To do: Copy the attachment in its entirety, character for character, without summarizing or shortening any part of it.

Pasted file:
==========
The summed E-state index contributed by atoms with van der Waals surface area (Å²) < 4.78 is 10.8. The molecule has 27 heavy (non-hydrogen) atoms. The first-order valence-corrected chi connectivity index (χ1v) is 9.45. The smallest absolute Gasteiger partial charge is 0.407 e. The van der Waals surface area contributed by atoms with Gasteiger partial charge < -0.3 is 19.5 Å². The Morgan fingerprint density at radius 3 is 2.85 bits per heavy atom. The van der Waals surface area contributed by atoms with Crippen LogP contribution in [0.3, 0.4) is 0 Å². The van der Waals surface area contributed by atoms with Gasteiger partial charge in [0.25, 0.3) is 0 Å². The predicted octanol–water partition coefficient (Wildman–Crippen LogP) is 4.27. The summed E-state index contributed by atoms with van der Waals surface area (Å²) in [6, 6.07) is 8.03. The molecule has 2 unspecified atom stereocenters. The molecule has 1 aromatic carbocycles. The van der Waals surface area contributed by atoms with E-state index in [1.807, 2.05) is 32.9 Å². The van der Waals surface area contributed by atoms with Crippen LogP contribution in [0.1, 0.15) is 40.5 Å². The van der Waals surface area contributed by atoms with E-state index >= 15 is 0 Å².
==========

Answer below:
The summed E-state index contributed by atoms with van der Waals surface area (Å²) < 4.78 is 10.8. The molecule has 27 heavy (non-hydrogen) atoms. The first-order valence-corrected chi connectivity index (χ1v) is 9.45. The smallest absolute Gasteiger partial charge is 0.407 e. The van der Waals surface area contributed by atoms with Gasteiger partial charge < -0.3 is 19.5 Å². The Morgan fingerprint density at radius 3 is 2.85 bits per heavy atom. The van der Waals surface area contributed by atoms with Crippen LogP contribution in [0.3, 0.4) is 0 Å². The van der Waals surface area contributed by atoms with Gasteiger partial charge in [0.25, 0.3) is 0 Å². The predicted octanol–water partition coefficient (Wildman–Crippen LogP) is 4.27. The summed E-state index contributed by atoms with van der Waals surface area (Å²) in [6, 6.07) is 8.03. The molecule has 2 unspecified atom stereocenters. The molecule has 1 aromatic carbocycles. The van der Waals surface area contributed by atoms with E-state index in [1.807, 2.05) is 32.9 Å². The van der Waals surface area contributed by atoms with Crippen LogP contribution in [0.1, 0.15) is 40.5 Å². The van der Waals surface area contributed by atoms with E-state index >= 15 is 0 Å².